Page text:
I guess I should also tell you about the “episode.” Let me preface this by saying, I work a very demanding job. I sometimes stay until eight or nine o’clock at night to keep up with the paperwork and odds-and-ends that have to be done. So, sometimes I get a little tired. Who wouldn’t? Well, one morning we were in a staff meeting, and I had stayed extra late the night before – which should have been a pat on the back, am I right? They were going on and on about people being behind and needing to catch up, and I started to doze off. I mean, I wasn’t one of the people who needed to catch up. I shouldn’t have been there in the first place. 

            My boss, an angry, overweight lady who chain smokes menthol cigarettes, snapped her fingers at me to wake me up, and I “lost it,” which seems bad, but I was tired. Anyway, I went into a whole speech about “killing” everyone in the office and stamping envelopes in their “blood.” I may have also told my boss that if she laid off of the potato chips, her husband might actually touch her at night. The details are a little fuzzy – I mean, I was exhausted, and this lady was snapping her fingers in my face. How would you have reacted? They sent me home, I took a nap, met with HR the next morning – water under the bridge. I mean, sure, they look at me a little funny, but that’s okay. I still have my friends, even if they don’t want to listen to me right now. 

            And, well, this is going to sound really bad, but I promise it’s really not as big of a deal as everyone else made it out to be. I was banned from Kroger – the one on the good side of town – for pushing an old lady down. But she was moving so slow, and I was in such a hurry. She was standing there, in the middle of the aisle no less, staring at the canned foods and picking them up and putting them back. I mean, how hard is it to pick out a can of green beans? I said “excuse me” at least five or six times, but I don’t think she heard me – or, more likely, she didn’t care. So, I walked up to her and pushed her down. She had a cane, and, once it lost its balance, she went tumbling down. They called an ambulance – I mean, really? An ambulance? No one saw what happened (except maybe the security camera, but those are notoriously grainy anyway), and she was a little confused from hitting her head on the shelf. I said it was an “accident,” but it definitely wasn’t. I think they knew that – hence the ban. People have to be more considerate of others. What is the world coming to?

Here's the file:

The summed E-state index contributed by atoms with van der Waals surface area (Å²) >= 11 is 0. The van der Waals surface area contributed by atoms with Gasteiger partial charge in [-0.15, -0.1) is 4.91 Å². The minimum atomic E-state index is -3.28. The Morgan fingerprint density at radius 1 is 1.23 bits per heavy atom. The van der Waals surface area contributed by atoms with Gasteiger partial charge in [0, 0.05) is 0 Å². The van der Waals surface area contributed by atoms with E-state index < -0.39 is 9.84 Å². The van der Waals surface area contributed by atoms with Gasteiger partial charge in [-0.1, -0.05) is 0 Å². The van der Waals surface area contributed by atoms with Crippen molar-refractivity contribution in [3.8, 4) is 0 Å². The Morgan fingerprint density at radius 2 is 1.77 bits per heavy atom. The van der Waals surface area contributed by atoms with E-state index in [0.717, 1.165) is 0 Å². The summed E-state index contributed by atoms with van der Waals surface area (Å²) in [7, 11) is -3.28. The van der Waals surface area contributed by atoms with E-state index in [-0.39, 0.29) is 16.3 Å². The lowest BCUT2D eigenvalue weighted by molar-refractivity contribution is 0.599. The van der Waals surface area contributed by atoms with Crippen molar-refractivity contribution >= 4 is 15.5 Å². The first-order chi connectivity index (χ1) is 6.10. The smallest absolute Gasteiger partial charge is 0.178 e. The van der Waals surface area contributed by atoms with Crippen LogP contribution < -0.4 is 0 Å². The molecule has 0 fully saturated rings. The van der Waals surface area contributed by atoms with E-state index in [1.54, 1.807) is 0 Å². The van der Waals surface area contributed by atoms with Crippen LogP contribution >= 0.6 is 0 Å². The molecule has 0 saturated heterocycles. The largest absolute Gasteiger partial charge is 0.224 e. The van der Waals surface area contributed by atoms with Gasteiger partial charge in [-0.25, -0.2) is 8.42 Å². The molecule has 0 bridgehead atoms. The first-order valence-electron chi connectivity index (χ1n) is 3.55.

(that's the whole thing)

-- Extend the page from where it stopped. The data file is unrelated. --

My husband – we’ve been married for five years, by the way – never really worried about the “depression” thing until I killed the cat. Before that, he was infatuated with me. We were a “cutesy” couple, kind of like the couple from your column three weeks ago! We had a very regular, maybe even a little excessive, sex life. We went on dates to fancy restaurants. We even read books together – out loud, like little kids. It was fun. I guess it’s a good thing he doesn’t know about his mother.